It is a pleasure to serve under your chairmanship for the first time, Mr Gapes. We normally sit side by side on the Select Committee on Foreign Affairs, so the roles are slightly changed this morning. I also pay tribute to Stephen Hammond for bringing this timely debate to the Chamber.
I say to the Government, at this time of national crisis and debate, it should not really be for Back Bench Members of Parliament to have to bring debates to Westminster Hall on so critical a matter. If it is about taking back control, Parliament should be debating this every single day of every single week, so that the public can have a real view about where we are heading as a country in exiting the European Union. We are clearly no longer in a debate about staying in the EU; instead, we are talking about the least worse option when we leave.
The hon. Gentleman’s arguments clearly demonstrate that EFTA is one of the options the Government could choose to ensure we have the least worse exit from the EU. Whether it is leaked, not leaked, written, not published or whatever, the Government’s analysis shows that this is the least worse option, so why would they not take it? I have consistently said in the main Chamber, in Westminster Hall, and indeed in newspaper articles, that whether one agrees with these arguments or not, the fact that the Government have taken them off the table shows that their direction is towards a place that will fundamentally damage the UK economy for generations to come. It is also clear to anyone who follows this debate in any kind of detail that the goals, aims and objectives the Government have set themselves when leaving the European Union are completely and utterly incompatible—incoherent—with the red lines they have set themselves.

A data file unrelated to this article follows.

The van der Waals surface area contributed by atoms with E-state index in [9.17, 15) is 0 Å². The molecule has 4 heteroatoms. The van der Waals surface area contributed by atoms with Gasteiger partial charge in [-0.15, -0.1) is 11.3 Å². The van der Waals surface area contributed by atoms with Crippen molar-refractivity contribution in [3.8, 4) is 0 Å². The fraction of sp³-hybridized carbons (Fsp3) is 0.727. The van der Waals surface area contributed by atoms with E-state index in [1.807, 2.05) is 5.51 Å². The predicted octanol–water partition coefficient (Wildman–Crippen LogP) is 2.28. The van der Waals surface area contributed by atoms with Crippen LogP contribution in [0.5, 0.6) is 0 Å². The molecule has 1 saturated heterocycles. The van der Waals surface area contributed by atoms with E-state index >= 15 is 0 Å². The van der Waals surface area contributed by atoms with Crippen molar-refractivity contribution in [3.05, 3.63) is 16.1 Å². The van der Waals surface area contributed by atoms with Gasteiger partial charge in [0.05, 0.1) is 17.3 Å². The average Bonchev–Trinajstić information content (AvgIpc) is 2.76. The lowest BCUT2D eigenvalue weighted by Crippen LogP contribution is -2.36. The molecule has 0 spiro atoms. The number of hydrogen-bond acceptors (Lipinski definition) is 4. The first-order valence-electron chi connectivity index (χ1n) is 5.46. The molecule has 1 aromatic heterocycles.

A trade deal with the European Union. Maintaining tariff free, frictionless access. Ensuring the issues around Northern Ireland are resolved. Achieving regulatory harmonisation. Staying in European programmes such as Eurasmus and Horizon 2020—Edinburgh University has issued its annual report, the back pages of which show where it gets its research funding from, and there is page after page showing tens of millions of pounds that come from the European Union. If the Government want to achieve all of those objectives—I have no doubt that they do—I suggest they reach out, keep everything on the table and say to Parliament, when taking back control, that the best way to achieve all of those objectives is through EFTA, the EEA, a single market or a customs union. Whichever way we want to look at it, let us keep those options on the table and have those arguments.
EFTA is important because it is about economic integration between its members. The EEA allows that economic integration between the EFTA members and the European Union. That seems to me to be very similar to the Prime Minister’s goals and objectives in both her Lancaster House and Florence speeches. We want free, frictionless trade. We want regulatory harmonisation. We want goods and services to be included, as my hon. Friend Chuka Umunna said. As the hon. Member for Wimbledon said, this is not CETA, but is it CETA plus plus plus, which the Secretary of State for Exiting the European Union mentioned a few weeks ago?